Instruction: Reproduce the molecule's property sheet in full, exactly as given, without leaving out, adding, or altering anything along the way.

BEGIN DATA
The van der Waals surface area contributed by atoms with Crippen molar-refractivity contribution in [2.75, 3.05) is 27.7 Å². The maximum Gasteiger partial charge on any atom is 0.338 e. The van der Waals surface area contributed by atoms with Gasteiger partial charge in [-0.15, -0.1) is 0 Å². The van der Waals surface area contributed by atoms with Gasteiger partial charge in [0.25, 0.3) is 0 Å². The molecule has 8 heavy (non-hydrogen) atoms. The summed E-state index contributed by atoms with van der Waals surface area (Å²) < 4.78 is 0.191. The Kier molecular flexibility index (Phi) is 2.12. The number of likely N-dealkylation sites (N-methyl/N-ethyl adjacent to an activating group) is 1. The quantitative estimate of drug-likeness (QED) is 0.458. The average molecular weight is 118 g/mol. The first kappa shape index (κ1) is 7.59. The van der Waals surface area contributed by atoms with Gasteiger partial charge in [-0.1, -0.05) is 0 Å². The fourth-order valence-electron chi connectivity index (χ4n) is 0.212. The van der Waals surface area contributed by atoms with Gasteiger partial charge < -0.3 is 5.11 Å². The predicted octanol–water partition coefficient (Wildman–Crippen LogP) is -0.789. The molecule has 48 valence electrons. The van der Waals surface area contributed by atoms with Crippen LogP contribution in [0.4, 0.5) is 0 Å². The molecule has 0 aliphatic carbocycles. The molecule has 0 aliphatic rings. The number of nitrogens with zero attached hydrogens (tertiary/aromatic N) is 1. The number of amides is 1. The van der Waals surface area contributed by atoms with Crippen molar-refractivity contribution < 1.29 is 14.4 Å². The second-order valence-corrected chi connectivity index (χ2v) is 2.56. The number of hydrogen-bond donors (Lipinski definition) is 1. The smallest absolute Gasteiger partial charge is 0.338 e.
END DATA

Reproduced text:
The van der Waals surface area contributed by atoms with Crippen molar-refractivity contribution in [2.75, 3.05) is 27.7 Å². The maximum Gasteiger partial charge on any atom is 0.338 e. The van der Waals surface area contributed by atoms with Gasteiger partial charge in [-0.15, -0.1) is 0 Å². The van der Waals surface area contributed by atoms with Gasteiger partial charge in [0.25, 0.3) is 0 Å². The molecule has 8 heavy (non-hydrogen) atoms. The summed E-state index contributed by atoms with van der Waals surface area (Å²) < 4.78 is 0.191. The Kier molecular flexibility index (Phi) is 2.12. The number of likely N-dealkylation sites (N-methyl/N-ethyl adjacent to an activating group) is 1. The quantitative estimate of drug-likeness (QED) is 0.458. The average molecular weight is 118 g/mol. The first kappa shape index (κ1) is 7.59. The van der Waals surface area contributed by atoms with Gasteiger partial charge in [-0.1, -0.05) is 0 Å². The fourth-order valence-electron chi connectivity index (χ4n) is 0.212. The van der Waals surface area contributed by atoms with Gasteiger partial charge < -0.3 is 5.11 Å². The predicted octanol–water partition coefficient (Wildman–Crippen LogP) is -0.789. The molecule has 48 valence electrons. The van der Waals surface area contributed by atoms with Crippen LogP contribution in [0.4, 0.5) is 0 Å². The molecule has 0 aliphatic carbocycles. The molecule has 0 aliphatic rings. The number of nitrogens with zero attached hydrogens (tertiary/aromatic N) is 1. The number of amides is 1. The van der Waals surface area contributed by atoms with Crippen molar-refractivity contribution < 1.29 is 14.4 Å². The second-order valence-corrected chi connectivity index (χ2v) is 2.56. The number of hydrogen-bond donors (Lipinski definition) is 1. The smallest absolute Gasteiger partial charge is 0.338 e.